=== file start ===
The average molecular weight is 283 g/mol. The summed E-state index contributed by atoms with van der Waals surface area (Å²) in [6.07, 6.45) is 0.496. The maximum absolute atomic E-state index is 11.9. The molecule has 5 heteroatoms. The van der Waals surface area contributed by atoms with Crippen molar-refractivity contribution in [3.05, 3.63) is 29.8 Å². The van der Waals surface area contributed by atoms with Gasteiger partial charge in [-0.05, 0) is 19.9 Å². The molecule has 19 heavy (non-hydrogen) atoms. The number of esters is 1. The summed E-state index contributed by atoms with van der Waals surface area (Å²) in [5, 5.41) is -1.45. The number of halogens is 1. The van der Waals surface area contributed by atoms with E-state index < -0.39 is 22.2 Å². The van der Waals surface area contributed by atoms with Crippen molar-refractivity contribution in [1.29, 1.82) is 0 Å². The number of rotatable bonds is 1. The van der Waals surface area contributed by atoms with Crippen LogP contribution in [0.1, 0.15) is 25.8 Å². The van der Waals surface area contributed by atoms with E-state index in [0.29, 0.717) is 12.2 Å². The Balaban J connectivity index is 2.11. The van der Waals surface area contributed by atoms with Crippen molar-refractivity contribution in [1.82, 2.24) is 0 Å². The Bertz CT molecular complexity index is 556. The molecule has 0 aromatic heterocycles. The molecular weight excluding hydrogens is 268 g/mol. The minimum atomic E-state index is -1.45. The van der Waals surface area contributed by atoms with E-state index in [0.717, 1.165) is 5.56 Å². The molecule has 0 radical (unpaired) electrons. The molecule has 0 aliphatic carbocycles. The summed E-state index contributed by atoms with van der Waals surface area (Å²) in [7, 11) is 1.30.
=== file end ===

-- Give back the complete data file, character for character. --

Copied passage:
The average molecular weight is 283 g/mol. The summed E-state index contributed by atoms with van der Waals surface area (Å²) in [6.07, 6.45) is 0.496. The maximum absolute atomic E-state index is 11.9. The molecule has 5 heteroatoms. The van der Waals surface area contributed by atoms with Crippen molar-refractivity contribution in [3.05, 3.63) is 29.8 Å². The van der Waals surface area contributed by atoms with Gasteiger partial charge in [-0.05, 0) is 19.9 Å². The molecule has 19 heavy (non-hydrogen) atoms. The number of esters is 1. The summed E-state index contributed by atoms with van der Waals surface area (Å²) in [5, 5.41) is -1.45. The number of halogens is 1. The van der Waals surface area contributed by atoms with E-state index < -0.39 is 22.2 Å². The van der Waals surface area contributed by atoms with Crippen molar-refractivity contribution in [1.29, 1.82) is 0 Å². The number of rotatable bonds is 1. The van der Waals surface area contributed by atoms with Crippen LogP contribution in [0.1, 0.15) is 25.8 Å². The van der Waals surface area contributed by atoms with E-state index in [0.29, 0.717) is 12.2 Å². The Balaban J connectivity index is 2.11. The van der Waals surface area contributed by atoms with Crippen molar-refractivity contribution in [1.82, 2.24) is 0 Å². The Bertz CT molecular complexity index is 556. The molecule has 0 aromatic heterocycles. The molecular weight excluding hydrogens is 268 g/mol. The minimum atomic E-state index is -1.45. The van der Waals surface area contributed by atoms with E-state index in [0.717, 1.165) is 5.56 Å². The molecule has 0 radical (unpaired) electrons. The molecule has 0 aliphatic carbocycles. The summed E-state index contributed by atoms with van der Waals surface area (Å²) in [7, 11) is 1.30.